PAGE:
Claire Shepherd got an intricate hand and wrist cuff tattoo 18 months prior to interviewing for the retail merchandiser position at Dee Set — a shopping logistics company in the United Kingdom. She felt it was the "perfect" job for her, and obviously Dee Set thought so too, because they offered it to her during her phone interview.
Naturally Shepherd was thrilled with the news — that is, until she received an email from the company outlining its dress code policy. She wrote on her Facebook page, "As I read it I was gutted as they noted that all tattoos must be covered up as they are likely to cause offense." Shepherd also detailed that she has worked for six years in similar managerial positions, with several visible tattoos, and had never run into a problem like this before. Thinking the policy might be outdated, she contacted the woman who had offered her the job and told her about her tattoos. Shepherd was shocked when the woman replied they could no longer offer her the position if she couldn't cover them up.
Outraged, she took to Facebook to share her discrimination experience. She posted a picture of her tattoo along with a paragraph explaining what happened and why she felt like how she was treated was so wrong.
Claire Shepherd, 27, from Swansea, was shocked to discover that the body art on her hand and wrist made her in... http://t.co/58BEpNZZ0b— Yes! (@OPSYCHEDELIC) September 25, 2015
Within the post she wrote, "I'm shocked that people still discriminate against visible tattoos. I just didn't think this happened any more. I'm totally disgusted." It seems the world is very much in agreement with her, as her post has already been shared over 2,000 times. It was also retweeted by plus-size model and body positive activist Tess Holliday. Holliday has over 50,000 followers on Twitter alone, so no doubt this advocacy against tattoo discrimination in the workplace will go far.
It already reached her former employers over at Dee Set who, after they saw the post, called and offered Shepherd her job back. However, she felt the concession was too little too late. She told Daily Mail, "I feel if I hadn't gone viral they wouldn't have offered me the job back." While it's admirable that they tried to right their wrong, it looks a lot like a company trying to save face now that the social media microscope is on it.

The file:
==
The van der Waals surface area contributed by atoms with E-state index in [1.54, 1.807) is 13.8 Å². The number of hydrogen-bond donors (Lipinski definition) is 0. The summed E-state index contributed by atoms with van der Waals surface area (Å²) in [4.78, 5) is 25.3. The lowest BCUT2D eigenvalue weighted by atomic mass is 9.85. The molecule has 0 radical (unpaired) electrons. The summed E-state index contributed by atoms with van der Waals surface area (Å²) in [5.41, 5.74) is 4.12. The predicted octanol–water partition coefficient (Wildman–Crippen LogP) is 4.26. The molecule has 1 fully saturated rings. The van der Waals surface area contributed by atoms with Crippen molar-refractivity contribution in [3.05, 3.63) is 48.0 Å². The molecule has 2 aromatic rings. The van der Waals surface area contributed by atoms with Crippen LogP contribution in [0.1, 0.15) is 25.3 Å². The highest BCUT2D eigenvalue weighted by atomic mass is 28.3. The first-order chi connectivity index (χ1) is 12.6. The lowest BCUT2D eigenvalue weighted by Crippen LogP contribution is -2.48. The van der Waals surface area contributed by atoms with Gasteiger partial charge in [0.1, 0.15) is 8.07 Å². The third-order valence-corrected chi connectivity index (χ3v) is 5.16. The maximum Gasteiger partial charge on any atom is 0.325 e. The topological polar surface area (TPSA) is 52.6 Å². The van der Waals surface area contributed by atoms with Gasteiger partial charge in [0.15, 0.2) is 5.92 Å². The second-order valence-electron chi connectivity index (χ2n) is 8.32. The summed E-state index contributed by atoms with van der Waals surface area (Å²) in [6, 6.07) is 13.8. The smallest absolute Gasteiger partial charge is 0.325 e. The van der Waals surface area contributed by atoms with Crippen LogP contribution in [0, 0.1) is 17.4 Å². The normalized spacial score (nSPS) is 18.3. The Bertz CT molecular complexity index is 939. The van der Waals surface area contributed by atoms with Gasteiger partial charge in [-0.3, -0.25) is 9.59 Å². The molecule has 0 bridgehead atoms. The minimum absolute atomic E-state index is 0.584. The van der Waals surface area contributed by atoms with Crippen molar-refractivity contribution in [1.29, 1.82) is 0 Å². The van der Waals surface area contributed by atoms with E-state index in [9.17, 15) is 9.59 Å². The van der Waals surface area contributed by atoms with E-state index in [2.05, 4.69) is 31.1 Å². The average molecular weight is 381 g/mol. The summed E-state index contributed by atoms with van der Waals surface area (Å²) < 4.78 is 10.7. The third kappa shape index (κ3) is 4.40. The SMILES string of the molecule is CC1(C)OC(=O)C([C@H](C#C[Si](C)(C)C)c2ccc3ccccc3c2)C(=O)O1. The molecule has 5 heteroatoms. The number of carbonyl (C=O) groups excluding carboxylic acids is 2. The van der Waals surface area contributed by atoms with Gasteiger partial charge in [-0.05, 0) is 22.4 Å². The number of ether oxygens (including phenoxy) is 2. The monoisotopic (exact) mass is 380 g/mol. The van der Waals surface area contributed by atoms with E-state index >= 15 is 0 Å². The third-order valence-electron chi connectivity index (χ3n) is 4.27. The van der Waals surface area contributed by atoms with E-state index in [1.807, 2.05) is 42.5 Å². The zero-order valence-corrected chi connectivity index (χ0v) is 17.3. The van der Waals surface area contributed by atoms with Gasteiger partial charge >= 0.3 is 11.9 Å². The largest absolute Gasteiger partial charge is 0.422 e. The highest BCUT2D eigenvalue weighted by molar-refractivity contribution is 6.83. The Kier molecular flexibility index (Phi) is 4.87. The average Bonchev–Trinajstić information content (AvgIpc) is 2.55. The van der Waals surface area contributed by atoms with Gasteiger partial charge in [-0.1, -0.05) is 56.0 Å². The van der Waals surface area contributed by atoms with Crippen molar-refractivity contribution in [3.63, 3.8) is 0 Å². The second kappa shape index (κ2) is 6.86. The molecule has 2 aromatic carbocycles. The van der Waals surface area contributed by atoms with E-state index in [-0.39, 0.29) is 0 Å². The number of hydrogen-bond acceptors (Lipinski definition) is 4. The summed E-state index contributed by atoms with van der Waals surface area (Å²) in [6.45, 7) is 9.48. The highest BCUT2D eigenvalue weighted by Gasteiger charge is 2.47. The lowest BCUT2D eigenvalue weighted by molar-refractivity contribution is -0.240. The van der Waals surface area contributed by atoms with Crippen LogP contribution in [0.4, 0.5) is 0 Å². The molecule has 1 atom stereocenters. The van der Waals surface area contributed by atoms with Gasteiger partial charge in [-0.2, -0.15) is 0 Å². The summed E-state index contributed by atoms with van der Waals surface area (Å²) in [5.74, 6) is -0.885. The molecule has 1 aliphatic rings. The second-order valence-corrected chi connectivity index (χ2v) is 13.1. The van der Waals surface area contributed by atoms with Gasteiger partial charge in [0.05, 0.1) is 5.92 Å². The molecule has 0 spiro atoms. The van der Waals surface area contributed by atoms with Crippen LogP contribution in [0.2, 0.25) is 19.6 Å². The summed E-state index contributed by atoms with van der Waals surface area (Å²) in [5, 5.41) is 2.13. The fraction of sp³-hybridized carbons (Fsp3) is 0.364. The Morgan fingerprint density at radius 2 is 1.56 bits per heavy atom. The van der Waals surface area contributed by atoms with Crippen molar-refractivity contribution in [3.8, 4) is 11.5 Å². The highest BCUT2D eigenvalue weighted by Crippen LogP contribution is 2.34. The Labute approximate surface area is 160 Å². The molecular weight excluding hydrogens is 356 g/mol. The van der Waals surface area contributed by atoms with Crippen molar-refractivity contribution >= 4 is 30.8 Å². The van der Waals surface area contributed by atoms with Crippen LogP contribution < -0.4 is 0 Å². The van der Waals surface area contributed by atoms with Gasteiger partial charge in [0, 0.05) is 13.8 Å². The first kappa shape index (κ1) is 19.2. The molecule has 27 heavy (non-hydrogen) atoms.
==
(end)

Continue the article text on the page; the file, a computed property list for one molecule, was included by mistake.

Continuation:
As such, Shepherd decided to decline their job offer and now works for a different retail company. However, her experience has made her realize that there's work to be done on today's office job policies. It's a hard line to draw when you think about it — if companies can impose dress codes on their employees, is it fair to include things like makeup, body art and piercings? And who's to say which tattoos are appropriate and which aren't?
The unfortunate truth is that there is still a stigma around tattoos, especially ones that cover large areas of one's body. And since tattoos are something you get voluntarily rather than something with which you were born, companies often get around it being called discrimination. However, that doesn't make such policies any less hurtful toward qualified individuals who also happen to be inked. As Shepherd succinctly put it, "If the police force are allowed to show tattoos then why are some companies still not allowing to show tattoos. We are all individuals and someone's skin shouldn't affect their employment."
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